On some aspects of inverse problems in image processing

This work is concerned with two image-processing problems, image deconvolution with incomplete observations and data fusion of spectral images, and with some of the algorithms that are used to solve these and related problems. In image-deconvolution problems, the diagonalization of the blurring operator by means of the discrete Fourier transform usually yields very large speedups. When there are incomplete observations (e.g., in the case of unknown boundaries), standard deconvolution techniques normally involve non-diagonalizable operators, resulting in rather slow methods, or, otherwise, use inexact convolution models, resulting in the occurrence of artifacts in the enhanced images. We propose a new deconvolution framework for images with incomplete observations that allows one to work with diagonalizable convolution operators, and therefore is very fast. The framework is also an efficient, high-quality alternative to existing methods of dealing with the image boundaries, such as edge ...

Simões, Miguel — Universidade de Lisboa, Instituto Superior Técnico & Université Grenoble Alpes


Bayesian resolution of the non linear inverse problem of Electrical Impedance Tomography with Finite Element modeling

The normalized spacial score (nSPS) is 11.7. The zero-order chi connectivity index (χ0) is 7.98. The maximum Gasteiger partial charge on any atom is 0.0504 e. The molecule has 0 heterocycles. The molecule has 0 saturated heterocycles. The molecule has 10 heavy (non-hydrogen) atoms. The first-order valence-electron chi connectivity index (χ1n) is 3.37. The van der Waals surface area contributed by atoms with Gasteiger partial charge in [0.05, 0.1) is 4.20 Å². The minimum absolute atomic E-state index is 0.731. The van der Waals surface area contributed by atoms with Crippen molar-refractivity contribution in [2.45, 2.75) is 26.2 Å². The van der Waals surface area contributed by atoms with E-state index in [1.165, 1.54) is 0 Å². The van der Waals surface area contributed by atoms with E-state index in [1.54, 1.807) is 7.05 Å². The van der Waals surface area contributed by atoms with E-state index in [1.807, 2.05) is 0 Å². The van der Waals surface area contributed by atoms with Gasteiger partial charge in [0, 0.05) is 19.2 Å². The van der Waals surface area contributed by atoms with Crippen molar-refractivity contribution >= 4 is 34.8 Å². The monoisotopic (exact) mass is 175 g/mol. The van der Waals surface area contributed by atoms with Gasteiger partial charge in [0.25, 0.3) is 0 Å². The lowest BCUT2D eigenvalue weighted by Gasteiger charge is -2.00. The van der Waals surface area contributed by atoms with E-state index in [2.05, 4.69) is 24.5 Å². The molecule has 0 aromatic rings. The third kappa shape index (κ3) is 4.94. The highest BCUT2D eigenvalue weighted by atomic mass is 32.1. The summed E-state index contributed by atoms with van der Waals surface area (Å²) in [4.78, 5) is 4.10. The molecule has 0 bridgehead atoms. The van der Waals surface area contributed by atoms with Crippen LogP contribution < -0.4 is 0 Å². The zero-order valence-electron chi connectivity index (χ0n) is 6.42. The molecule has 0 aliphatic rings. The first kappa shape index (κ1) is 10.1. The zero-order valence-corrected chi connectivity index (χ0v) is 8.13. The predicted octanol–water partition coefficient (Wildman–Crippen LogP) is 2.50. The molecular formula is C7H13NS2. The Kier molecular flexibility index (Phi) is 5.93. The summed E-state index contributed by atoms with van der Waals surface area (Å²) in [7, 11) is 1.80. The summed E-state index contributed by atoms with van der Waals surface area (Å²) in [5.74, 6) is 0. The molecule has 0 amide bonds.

Resistivity distribution estimation, widely known as Electrical Impedance Tomography (EIT), is a non linear ill-posed inverse problem. However, the partial derivative equation ruling this experiment yields no analytical solution for arbitrary conductivity distribution. Thus, solving the forward problem requires an approximation. The Finite Element Method (FEM) provides us with a computationally cheap forward model which preserves the non linear image-data relation and also reveals sufficiently accurate for the inversion. Within the Bayesian approach, Markovian priors on the log-conductivity distribution are introduced for regularization. The neighborhood system is directly derived from the FEM triangular mesh structure. We first propose a maximum a posteriori (MAP) estimation with a Huber-Markov prior which favours smooth distributions while preserving locally discontinuous features. The resulting criterion is minimized with the pseudo-conjugate gradient method. Simulation results reveal significant improvements in terms of robustness to noise, computation rapidity ...